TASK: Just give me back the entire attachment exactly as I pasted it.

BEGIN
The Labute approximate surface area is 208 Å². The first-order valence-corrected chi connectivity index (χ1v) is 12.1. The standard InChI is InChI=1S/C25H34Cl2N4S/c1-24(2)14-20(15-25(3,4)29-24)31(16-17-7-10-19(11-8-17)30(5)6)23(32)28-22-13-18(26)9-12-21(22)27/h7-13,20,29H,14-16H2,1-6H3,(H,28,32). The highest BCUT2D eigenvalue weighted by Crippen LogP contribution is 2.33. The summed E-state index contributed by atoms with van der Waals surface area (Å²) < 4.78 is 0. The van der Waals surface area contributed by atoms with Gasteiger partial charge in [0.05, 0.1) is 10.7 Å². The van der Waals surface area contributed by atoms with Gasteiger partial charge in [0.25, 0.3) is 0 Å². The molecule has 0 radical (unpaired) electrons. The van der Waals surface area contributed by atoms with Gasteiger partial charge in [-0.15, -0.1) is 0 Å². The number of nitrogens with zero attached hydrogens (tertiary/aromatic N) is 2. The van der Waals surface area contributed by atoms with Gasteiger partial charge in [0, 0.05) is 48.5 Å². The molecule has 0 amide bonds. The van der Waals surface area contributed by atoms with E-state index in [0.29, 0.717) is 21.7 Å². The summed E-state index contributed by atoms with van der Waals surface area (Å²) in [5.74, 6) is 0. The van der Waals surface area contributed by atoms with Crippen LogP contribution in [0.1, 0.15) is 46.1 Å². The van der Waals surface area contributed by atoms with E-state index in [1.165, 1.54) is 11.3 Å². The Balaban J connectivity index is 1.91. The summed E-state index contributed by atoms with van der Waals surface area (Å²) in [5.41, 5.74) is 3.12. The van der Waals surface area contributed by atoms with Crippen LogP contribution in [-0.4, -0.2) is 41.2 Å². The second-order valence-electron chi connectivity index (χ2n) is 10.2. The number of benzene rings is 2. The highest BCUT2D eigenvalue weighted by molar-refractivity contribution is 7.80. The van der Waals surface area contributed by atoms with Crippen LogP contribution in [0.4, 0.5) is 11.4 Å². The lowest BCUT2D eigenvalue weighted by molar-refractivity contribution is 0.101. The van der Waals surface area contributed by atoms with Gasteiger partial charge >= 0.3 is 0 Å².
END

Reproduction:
The Labute approximate surface area is 208 Å². The first-order valence-corrected chi connectivity index (χ1v) is 12.1. The standard InChI is InChI=1S/C25H34Cl2N4S/c1-24(2)14-20(15-25(3,4)29-24)31(16-17-7-10-19(11-8-17)30(5)6)23(32)28-22-13-18(26)9-12-21(22)27/h7-13,20,29H,14-16H2,1-6H3,(H,28,32). The highest BCUT2D eigenvalue weighted by Crippen LogP contribution is 2.33. The summed E-state index contributed by atoms with van der Waals surface area (Å²) < 4.78 is 0. The van der Waals surface area contributed by atoms with Gasteiger partial charge in [0.05, 0.1) is 10.7 Å². The van der Waals surface area contributed by atoms with Gasteiger partial charge in [0.25, 0.3) is 0 Å². The molecule has 0 radical (unpaired) electrons. The van der Waals surface area contributed by atoms with Gasteiger partial charge in [-0.15, -0.1) is 0 Å². The number of nitrogens with zero attached hydrogens (tertiary/aromatic N) is 2. The van der Waals surface area contributed by atoms with Gasteiger partial charge in [0, 0.05) is 48.5 Å². The molecule has 0 amide bonds. The van der Waals surface area contributed by atoms with E-state index in [0.29, 0.717) is 21.7 Å². The summed E-state index contributed by atoms with van der Waals surface area (Å²) in [5.74, 6) is 0. The van der Waals surface area contributed by atoms with Crippen LogP contribution in [0.1, 0.15) is 46.1 Å². The van der Waals surface area contributed by atoms with E-state index in [1.165, 1.54) is 11.3 Å². The Balaban J connectivity index is 1.91. The summed E-state index contributed by atoms with van der Waals surface area (Å²) in [5.41, 5.74) is 3.12. The van der Waals surface area contributed by atoms with Crippen LogP contribution in [-0.4, -0.2) is 41.2 Å². The second-order valence-electron chi connectivity index (χ2n) is 10.2. The number of benzene rings is 2. The highest BCUT2D eigenvalue weighted by molar-refractivity contribution is 7.80. The van der Waals surface area contributed by atoms with Crippen LogP contribution in [0.4, 0.5) is 11.4 Å². The lowest BCUT2D eigenvalue weighted by molar-refractivity contribution is 0.101. The van der Waals surface area contributed by atoms with Gasteiger partial charge >= 0.3 is 0 Å².